Spring chickens ready for an eggstra-special Easter!

Posted 13th April 2018 09:53am by

Hundreds of ex-caged hens will be laying fresh eggs in back gardens this weekend after having their lives saved just in time for Easter.

The hens, who have been laying eggs in commercial farm systems for 18 months, were destined for the slaughterhouse, but will be taken out of their cages on Saturday, 31 March.

The British Hen Welfare Trust, a charity that re-homes commercial hens, is re-homing hens in South Zeal where the lucky ladies will be collected by good eggs in the area and taken to loving new homes.

These hens have been working hard laying eggs for supermarkets to sell, or to put in processed foods like cakes and quiches. BHWT volunteers will be up at the crack of dawn this weekend to ensure they all receive the new lease of life they deserve.

Gaynor Davies, the charity’s Devonshire Co-ordinator, said: “With Easter upon us there is no better time to watch the girls settle in their homes. Hens are such interesting creatures and you will be amazed how they all have their own personalities and funny little ways. Even better, you’ll be able to tuck into freshly laid hen eggs on Easter Sunday as well as chocolate ones!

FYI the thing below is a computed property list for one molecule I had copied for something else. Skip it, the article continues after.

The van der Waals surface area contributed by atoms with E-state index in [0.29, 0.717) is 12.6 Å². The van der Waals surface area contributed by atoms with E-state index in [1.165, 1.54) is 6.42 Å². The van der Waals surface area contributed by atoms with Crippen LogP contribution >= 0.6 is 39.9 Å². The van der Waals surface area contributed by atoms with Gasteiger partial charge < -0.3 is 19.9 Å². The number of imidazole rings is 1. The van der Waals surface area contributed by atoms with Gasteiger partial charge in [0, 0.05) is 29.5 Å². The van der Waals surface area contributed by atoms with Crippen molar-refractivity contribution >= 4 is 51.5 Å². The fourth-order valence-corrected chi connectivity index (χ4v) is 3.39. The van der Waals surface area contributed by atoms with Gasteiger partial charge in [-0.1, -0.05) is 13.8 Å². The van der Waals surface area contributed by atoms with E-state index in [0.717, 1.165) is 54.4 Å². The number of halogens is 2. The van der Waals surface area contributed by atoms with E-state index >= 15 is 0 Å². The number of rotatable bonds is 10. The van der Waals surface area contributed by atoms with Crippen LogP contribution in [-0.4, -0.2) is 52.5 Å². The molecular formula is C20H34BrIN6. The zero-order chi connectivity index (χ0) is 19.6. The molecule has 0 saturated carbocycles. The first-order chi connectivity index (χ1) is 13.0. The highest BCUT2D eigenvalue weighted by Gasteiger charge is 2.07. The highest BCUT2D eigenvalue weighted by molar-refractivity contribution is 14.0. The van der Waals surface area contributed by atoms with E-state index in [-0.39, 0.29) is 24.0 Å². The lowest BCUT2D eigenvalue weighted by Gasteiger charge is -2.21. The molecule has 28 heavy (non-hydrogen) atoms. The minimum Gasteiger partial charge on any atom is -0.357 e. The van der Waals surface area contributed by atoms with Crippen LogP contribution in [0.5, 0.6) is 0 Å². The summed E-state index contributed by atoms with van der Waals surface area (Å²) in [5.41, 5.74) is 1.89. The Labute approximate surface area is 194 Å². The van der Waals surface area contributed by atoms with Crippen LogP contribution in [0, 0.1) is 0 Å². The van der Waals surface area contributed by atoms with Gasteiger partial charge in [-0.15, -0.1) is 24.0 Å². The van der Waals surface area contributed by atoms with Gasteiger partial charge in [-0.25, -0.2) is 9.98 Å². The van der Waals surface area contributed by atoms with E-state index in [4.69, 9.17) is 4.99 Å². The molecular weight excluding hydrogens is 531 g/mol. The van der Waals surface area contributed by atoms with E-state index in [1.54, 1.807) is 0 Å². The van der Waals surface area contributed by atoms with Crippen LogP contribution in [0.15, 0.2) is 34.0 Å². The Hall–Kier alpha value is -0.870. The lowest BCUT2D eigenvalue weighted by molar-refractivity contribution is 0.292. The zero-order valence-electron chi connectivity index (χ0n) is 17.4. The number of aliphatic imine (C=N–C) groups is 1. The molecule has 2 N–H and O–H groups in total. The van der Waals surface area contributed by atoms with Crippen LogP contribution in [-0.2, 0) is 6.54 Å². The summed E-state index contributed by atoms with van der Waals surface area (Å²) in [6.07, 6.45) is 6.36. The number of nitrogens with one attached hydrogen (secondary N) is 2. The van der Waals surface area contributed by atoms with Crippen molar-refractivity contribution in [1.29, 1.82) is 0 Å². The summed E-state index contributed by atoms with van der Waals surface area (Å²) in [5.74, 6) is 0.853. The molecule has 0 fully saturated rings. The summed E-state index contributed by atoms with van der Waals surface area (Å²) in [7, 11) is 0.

“We regularly host collections in the area so please contact the British Hen Welfare Trust if you can give some hens a happy home.”

The British Hen Welfare Trust is well-known for its pioneering work in re-homing commercial laying hens and, through its nationwide team of 600+ volunteers, has found homes for more than 620,000 hens since hatching in 2005. As well as finding homes for hens, the charity also educates the public on how they can make a difference to hen welfare through their shopping basket and eating habits.

Feeling henspired? The charity will also be re-homing hens in Rose Ash on Sunday, 8 April. Anyone interested in giving a few down-on-their-cluck hens a second chance is urged to register on their website at www.bhwt.org.uk and then call 01884 860084.

Please note that hens need to be reserved in advance of the re-homing day and, whilst the feel good factor of saving these hens from slaughter comes free of charge, the charity asks for a donation to help cover its costs.